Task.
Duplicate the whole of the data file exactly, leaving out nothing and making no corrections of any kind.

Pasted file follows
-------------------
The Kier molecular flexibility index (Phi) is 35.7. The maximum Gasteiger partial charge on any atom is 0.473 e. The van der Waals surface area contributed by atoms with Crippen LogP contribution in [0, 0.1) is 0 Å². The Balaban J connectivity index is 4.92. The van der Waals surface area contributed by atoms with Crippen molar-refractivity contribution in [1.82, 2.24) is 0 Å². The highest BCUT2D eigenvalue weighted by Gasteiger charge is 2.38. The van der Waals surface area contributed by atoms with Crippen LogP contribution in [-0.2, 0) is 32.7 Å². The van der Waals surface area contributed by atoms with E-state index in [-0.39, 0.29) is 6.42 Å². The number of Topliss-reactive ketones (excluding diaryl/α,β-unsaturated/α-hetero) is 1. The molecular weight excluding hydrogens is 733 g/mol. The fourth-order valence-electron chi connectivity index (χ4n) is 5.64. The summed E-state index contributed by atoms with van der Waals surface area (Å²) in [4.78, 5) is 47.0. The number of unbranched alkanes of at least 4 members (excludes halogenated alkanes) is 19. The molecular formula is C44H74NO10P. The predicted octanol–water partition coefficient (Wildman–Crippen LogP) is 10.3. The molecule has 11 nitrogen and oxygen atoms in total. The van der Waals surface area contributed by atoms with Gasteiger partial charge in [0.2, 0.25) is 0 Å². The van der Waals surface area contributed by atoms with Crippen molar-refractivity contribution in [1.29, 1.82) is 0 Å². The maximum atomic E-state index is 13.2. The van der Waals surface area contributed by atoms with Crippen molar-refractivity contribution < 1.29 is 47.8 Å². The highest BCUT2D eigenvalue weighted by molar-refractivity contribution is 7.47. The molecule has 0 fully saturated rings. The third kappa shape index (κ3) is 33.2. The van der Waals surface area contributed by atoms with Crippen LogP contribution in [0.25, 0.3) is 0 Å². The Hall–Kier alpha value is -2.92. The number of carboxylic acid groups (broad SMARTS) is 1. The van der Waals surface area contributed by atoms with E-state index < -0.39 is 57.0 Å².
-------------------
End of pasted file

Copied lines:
The Kier molecular flexibility index (Phi) is 35.7. The maximum Gasteiger partial charge on any atom is 0.473 e. The van der Waals surface area contributed by atoms with Crippen LogP contribution in [0, 0.1) is 0 Å². The Balaban J connectivity index is 4.92. The van der Waals surface area contributed by atoms with Crippen molar-refractivity contribution in [1.82, 2.24) is 0 Å². The highest BCUT2D eigenvalue weighted by Gasteiger charge is 2.38. The van der Waals surface area contributed by atoms with Crippen LogP contribution in [-0.2, 0) is 32.7 Å². The van der Waals surface area contributed by atoms with E-state index in [-0.39, 0.29) is 6.42 Å². The number of Topliss-reactive ketones (excluding diaryl/α,β-unsaturated/α-hetero) is 1. The molecular weight excluding hydrogens is 733 g/mol. The fourth-order valence-electron chi connectivity index (χ4n) is 5.64. The summed E-state index contributed by atoms with van der Waals surface area (Å²) in [4.78, 5) is 47.0. The number of unbranched alkanes of at least 4 members (excludes halogenated alkanes) is 19. The molecular formula is C44H74NO10P. The predicted octanol–water partition coefficient (Wildman–Crippen LogP) is 10.3. The molecule has 11 nitrogen and oxygen atoms in total. The van der Waals surface area contributed by atoms with Gasteiger partial charge in [0.2, 0.25) is 0 Å². The van der Waals surface area contributed by atoms with Crippen molar-refractivity contribution in [1.29, 1.82) is 0 Å². The maximum atomic E-state index is 13.2. The van der Waals surface area contributed by atoms with Crippen molar-refractivity contribution < 1.29 is 47.8 Å². The highest BCUT2D eigenvalue weighted by molar-refractivity contribution is 7.47. The molecule has 0 fully saturated rings. The third kappa shape index (κ3) is 33.2. The van der Waals surface area contributed by atoms with Crippen LogP contribution in [0.25, 0.3) is 0 Å². The Hall–Kier alpha value is -2.92. The number of carboxylic acid groups (broad SMARTS) is 1. The van der Waals surface area contributed by atoms with E-state index < -0.39 is 57.0 Å².